Monday, December 18, 2017

Poinsettias by Kurt M. Jones Chaffee County Extension Director

The Aztecs cultivated the poinsettia in Mexico long before Europeans came to the Western Hemisphere.  They used the bracts for a reddish-purple dye and the latex to counteract fever.  The plant also played a part in midwinter celebrations and was widely planted in gardens.

            In 1925, Joel R. Poinsett, a botanist and the first U.S. Ambassador to Mexico, sent some plants to his home in South Carolina.  He shared his find with other plant enthusiasts.  December 12th is National Poinsettia Day and recognizes Poinsett’s contribution to the holiday season.

            Poinsettias do well in the home and keep their color until mid-March.  The showy red, pink, white, yellow, bicolored or speckled modified “leaves” are called bracts.  With proper light and temperature, they accumulate the pigments that give them their color.  The flowers of the poinsettia are in the center of the bracts. 

            Poinsettias come in many colors and forms.  New selections appear every year.  When selecting a plant, choose one with dark green foliage.  However, cultivars with lighter colored bracts typically have lighter green foliage. 

           Plants with pale green, yellow or fallen leaves generally have a root disease problem, have been overwatered, had an excessive dry period, or received limited fertilization.  Bracts should be well-developed with little pollen showing on the flowers at the center of the bracts.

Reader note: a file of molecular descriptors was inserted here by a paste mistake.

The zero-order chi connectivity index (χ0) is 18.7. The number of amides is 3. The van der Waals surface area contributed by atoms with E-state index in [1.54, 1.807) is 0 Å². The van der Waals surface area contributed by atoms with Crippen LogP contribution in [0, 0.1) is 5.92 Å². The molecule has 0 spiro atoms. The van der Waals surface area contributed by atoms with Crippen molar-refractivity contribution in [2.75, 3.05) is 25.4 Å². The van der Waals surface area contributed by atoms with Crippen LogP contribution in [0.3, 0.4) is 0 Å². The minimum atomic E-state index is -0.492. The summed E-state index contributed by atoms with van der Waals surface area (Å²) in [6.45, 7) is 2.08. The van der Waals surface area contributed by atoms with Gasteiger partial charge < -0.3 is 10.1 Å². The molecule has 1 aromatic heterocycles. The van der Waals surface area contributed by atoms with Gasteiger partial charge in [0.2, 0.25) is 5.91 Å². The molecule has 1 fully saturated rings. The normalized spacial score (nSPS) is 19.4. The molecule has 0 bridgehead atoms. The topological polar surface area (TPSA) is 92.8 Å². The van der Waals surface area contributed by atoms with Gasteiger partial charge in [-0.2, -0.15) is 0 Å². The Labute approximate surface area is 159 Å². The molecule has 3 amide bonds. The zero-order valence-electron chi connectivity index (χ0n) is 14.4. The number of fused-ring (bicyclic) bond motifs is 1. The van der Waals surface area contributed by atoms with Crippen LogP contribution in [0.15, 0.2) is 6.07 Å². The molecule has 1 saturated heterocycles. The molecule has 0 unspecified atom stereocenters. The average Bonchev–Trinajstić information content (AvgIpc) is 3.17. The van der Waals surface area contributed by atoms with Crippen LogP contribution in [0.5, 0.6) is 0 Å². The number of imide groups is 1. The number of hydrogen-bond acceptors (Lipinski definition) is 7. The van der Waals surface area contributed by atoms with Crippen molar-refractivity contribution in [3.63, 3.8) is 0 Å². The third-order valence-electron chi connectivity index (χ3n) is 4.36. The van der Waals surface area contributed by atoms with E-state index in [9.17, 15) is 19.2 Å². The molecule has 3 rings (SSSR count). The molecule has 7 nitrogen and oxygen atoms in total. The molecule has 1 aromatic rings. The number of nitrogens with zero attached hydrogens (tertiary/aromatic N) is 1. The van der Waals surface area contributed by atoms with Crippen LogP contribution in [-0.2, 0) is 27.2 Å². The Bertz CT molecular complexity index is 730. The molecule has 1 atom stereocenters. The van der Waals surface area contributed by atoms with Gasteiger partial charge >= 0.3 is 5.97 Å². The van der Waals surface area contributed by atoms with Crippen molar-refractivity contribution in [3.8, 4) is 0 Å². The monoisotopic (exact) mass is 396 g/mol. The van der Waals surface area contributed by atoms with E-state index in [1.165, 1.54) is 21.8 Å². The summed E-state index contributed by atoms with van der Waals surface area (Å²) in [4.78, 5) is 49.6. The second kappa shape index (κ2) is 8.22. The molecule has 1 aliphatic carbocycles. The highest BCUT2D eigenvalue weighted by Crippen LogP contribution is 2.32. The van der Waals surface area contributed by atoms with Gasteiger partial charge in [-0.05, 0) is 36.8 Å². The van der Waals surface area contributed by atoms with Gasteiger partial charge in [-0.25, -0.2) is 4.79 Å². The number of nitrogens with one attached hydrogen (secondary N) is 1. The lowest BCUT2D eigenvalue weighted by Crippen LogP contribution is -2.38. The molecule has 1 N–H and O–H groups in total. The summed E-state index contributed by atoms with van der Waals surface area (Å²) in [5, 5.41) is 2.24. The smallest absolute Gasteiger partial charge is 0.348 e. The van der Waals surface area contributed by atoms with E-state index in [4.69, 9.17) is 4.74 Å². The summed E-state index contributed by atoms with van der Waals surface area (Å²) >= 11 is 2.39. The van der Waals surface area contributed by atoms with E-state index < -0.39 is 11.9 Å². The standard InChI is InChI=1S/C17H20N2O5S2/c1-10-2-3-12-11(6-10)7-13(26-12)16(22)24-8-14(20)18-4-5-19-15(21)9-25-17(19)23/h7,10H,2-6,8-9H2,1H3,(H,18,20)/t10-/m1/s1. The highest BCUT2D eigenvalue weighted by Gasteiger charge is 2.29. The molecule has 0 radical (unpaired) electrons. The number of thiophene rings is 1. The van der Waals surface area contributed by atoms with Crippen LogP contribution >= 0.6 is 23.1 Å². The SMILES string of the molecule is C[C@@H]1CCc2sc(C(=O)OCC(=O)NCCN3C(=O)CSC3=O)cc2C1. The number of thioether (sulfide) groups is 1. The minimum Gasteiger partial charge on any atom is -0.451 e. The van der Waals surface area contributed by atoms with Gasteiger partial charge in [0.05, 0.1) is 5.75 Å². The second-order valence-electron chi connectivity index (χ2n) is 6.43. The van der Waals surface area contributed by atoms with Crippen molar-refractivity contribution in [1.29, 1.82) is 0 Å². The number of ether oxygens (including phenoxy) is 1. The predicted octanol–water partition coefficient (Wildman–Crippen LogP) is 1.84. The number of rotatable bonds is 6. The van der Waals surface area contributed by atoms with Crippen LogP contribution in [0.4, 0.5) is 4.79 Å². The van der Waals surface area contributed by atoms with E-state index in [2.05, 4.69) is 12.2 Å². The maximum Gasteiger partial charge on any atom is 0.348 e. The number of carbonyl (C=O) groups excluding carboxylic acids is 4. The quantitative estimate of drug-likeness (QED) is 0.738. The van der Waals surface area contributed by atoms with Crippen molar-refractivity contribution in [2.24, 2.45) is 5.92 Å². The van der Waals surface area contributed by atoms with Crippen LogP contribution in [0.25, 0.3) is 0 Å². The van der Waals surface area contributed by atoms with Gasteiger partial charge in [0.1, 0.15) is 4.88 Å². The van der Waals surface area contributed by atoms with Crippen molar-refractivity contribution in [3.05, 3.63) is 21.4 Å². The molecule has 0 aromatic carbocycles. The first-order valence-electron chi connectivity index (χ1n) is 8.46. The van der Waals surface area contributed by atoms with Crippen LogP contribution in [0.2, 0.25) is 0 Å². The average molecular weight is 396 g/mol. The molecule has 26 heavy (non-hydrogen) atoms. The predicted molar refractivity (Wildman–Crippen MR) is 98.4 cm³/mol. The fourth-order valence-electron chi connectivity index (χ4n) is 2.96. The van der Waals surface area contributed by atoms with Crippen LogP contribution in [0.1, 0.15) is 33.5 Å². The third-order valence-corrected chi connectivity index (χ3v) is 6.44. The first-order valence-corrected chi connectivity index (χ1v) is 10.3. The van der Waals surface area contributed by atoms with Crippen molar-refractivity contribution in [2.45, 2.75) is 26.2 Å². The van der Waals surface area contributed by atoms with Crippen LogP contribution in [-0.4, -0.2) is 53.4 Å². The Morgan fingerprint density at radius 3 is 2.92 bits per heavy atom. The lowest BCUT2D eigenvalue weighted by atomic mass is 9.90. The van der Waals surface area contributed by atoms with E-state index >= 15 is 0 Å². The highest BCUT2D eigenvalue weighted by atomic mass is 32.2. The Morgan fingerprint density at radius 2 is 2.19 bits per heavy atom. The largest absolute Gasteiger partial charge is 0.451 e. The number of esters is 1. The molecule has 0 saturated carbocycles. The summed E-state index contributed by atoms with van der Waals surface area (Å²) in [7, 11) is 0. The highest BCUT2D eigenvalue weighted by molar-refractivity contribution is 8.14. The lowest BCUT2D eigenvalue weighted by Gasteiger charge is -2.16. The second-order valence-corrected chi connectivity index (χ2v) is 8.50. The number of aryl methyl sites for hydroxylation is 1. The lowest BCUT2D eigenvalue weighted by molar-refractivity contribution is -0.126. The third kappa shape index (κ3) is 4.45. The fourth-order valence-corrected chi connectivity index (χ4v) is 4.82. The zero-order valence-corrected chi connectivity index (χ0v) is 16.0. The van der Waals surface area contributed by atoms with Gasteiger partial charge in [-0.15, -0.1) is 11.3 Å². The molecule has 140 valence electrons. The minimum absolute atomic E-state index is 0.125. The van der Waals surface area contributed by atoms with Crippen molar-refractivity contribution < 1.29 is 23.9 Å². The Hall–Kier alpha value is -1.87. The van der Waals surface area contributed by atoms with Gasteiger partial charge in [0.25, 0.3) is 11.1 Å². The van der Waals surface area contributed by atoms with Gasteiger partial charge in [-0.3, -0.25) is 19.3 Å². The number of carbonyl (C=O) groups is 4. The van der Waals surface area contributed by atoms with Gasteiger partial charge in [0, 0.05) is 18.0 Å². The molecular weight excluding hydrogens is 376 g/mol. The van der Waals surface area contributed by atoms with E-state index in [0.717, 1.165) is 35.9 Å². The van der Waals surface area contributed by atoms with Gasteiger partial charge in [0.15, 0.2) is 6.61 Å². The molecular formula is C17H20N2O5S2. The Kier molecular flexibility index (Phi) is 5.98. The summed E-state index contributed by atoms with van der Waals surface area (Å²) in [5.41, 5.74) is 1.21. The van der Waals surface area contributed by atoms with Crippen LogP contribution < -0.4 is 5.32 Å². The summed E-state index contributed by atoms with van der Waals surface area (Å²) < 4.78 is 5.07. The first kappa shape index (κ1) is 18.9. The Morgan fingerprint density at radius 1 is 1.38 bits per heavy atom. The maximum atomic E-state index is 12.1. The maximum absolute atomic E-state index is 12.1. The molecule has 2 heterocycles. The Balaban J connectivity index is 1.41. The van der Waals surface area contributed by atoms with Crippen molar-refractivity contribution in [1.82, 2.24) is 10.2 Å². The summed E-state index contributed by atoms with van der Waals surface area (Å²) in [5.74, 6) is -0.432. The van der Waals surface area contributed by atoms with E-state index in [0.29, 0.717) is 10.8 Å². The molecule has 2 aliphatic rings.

When outside temperatures approach 35 degrees F, be sure the plant is well wrapped or sleeved before transporting.  Low temperatures, even for short periods, can damage leaves and bracts.

            To care for your new poinsettia, place it where it can receive a lot of indirect sunlight.  Poinsettias thrive on indirect, natural daylight–at least six hours per day.  Avoid direct sunlight, as this may fade the bract color.  To prolong color, keep plants out of cold drafts and away from excessive heat.  Ideal temperatures are 67 to 70 degrees F during the day and 60 to 62 degrees F at night.  Remove damaged or diseased leaves.

            Poinsettias require moderately moist soil.  Check plants daily and water thoroughly whenever the soil feels dry to the touch.  Plants in clay pots require more water, while those in plastic pots are easily overwatered.  Do not allow the plants to sit in standing water.  You may need to remove foil wraps or poke holes in it to allow for water drainage.